This page is OUTDATED!.
You can find the Community Artists here.
You've seen their work around the site - now you can find out what the h2g2 Community Artists actually do.
It's worth noting at the outset that being a Community Artist is entirely voluntary. We just hope that you like the site enough to help out in your spare time, and we try to allow Artists to find whatever pace they're happiest working at, though if you do nothing for ages we reserve the right to revoke the title - details can be found in the Community Artists' Code of Conduct.
We will never try to force you to do anything that you haven't offered to do, we'll just ask nicely. Everything you do must be because you want to help out with the development of h2g2. There may be added incentives in the future, but for now this is strictly a voluntary scheme.
What Being A Community Artist Entails
Artists' illustrations are needed for various places around h2g2. These include:
Graphics intended for the Edited Guide should be representative of the topic of the Entry, and should match it in tone. An Entry about a serious topic should not have a graphic that appears to be making fun of it, and graphics should always be suitable for a family audience as they'll most likely be appearing on the Front Page at some point.
Technical Specifications: Illustrations for Edited Guide Entries are 200 pixels square, preferably with a black border exactly 1 pixel thick, though this can be discussed with the other artists if it's felt the graphic would benefit from being borderless. The image should be saved as a gif or jpg, with a filename reflecting the name of the entry it's for. Which format you use is up to you, but the file should be no larger than 20KB.
Some Researchers are lucky enough to write regular columns for the h2g2 Community-run newspaper, The Post. Established columnists can request a logo or banner to be displayed at the top of each entry.
Though The Post's cartoonists are often Community Artists as well, it's not a requirement. If you would like to submit a cartoon to The Post, contact the Post Team to discuss technical specifications, deadlines, and other details.
Technical Specifications: Banners should be no bigger than 500 pixels wide and 100 pixels high, though if more flexibility is required, a quadrangle of approximately 200 x 150 pixels can be used. If a membership badge is required for clubs, they should not exceed 100 x 100 pixels. The image can be free-standing (ie, it doesn't have to be rectangular) so long as it fits into this frame. Remember that banners will have to look good on both blue and white backgrounds! The image should preferably have a black border with a thickness of 1 pixel.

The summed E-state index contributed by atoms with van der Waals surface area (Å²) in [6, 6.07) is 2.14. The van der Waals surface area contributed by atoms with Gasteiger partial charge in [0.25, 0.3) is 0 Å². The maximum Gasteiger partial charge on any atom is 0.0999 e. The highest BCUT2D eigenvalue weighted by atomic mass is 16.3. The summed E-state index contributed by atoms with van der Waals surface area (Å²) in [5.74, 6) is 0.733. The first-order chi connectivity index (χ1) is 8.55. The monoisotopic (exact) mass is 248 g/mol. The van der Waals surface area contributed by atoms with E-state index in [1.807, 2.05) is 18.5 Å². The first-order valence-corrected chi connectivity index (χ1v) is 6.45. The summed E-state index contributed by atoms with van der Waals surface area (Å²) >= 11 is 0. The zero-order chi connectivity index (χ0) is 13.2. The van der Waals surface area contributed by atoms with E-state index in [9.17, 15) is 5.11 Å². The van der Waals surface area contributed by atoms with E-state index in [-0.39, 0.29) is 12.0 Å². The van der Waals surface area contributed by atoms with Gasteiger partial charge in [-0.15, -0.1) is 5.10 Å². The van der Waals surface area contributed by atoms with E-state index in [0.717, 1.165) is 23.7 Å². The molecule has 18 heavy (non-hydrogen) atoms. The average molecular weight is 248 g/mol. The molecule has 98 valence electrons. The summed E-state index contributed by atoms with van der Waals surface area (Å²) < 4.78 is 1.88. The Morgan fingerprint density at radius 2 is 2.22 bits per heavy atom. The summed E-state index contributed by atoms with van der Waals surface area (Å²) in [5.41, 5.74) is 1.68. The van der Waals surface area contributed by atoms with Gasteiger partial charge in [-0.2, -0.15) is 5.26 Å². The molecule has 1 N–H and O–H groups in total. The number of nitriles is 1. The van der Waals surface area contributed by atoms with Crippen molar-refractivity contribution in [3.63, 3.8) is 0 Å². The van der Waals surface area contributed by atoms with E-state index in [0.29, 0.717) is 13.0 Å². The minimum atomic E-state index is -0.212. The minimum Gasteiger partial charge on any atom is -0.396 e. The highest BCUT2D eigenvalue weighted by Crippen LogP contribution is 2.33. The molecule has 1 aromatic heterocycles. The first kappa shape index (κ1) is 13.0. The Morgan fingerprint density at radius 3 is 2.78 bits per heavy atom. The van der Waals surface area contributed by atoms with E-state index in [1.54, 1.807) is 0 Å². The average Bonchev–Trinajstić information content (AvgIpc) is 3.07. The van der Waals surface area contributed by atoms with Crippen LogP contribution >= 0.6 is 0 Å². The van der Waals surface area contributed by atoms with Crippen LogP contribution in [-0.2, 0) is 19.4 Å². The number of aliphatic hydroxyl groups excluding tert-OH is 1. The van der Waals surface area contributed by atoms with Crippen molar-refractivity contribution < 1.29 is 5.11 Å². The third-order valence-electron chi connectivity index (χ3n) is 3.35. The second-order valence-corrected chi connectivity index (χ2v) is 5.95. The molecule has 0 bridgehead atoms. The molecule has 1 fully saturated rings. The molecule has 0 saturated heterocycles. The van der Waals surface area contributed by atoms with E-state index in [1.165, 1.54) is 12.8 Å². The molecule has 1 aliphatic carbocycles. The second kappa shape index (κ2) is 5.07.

Club Logos & Badges: As with the Post, Researchers with established and well-run clubs and societies can apply for a club logo. The dimensions and other technical specifications are the same as those of banners bound for The Post.
Note: While we will try to treat each request on its own merit, due to limited resources and other potential restrictions, we cannot promise that every request will be met. Sadly, the Community Art scheme is currently largely on hold due to lack of resources.
h2g2 smileys are very well known around the site, and used more than any other images. Occasionally, we like to launch a new collection, and on those occasions we'll give the Community Artists a list (selected from the current list as requested by the h2g2 Community) and ask whether they will make them for us.
Smileys need to follow a rather specific set of technical specifications in order to be used on the site:
- Smileys must be no higher than 16 pixels, because if they were any higher they would interfere with the text in conversations. There is no specific maximum width. Our longest is currently 67 pixels across; try not to exceed that.
- Although we understand everyone has a style of their own, for smileys we'd like to stick to the established 'House Style' where we can. That includes anti-aliasing to smooth the edges rather than leaving them in a pixelated style.
- Any image that is not rectangular will need to be anti-aliased to the each of the two background colours and then saved in 'gif89a' format with the background colour set to 'transparent'. The background colours used are blue (HEX number 000066) for the Classic (Goo) skin and white (HEX number FFFFFF) for the Alabaster and Brunel skins.
- We'll need two files in gif format for each smiley, one for the blue background named b_smileyname.gif, and one for the white background named w_smileyname.gif, where 'smileyname' is, obviously, the name of the smiley.
- Smileys must be optimised to make the files as small as possible, otherwise they increase the download time for conversation pages too much.
Communicating With Other Artists And The Editorial Team
If the technical side of being a Community Artist has kept you from joining up, now's your chance - an FTP program is no longer required - just a free Yahoo Mail account. You can choose to use an existing one or sign up for a new account to use just for h2g2.
After you've been accepted as a Community Artist, you'll get an invitation to join the Community Artists Group on Yahoo Groups. You can use the mailing list to communicate with other Artists. This is also where you'll upload your finished files to the group area for review by other Artists and, eventually, approval by the Editors.
Finally, being a Community Artist is supposed to be lots of fun, and we're always open to suggestions for improving things. So do let us know what you think of the scheme...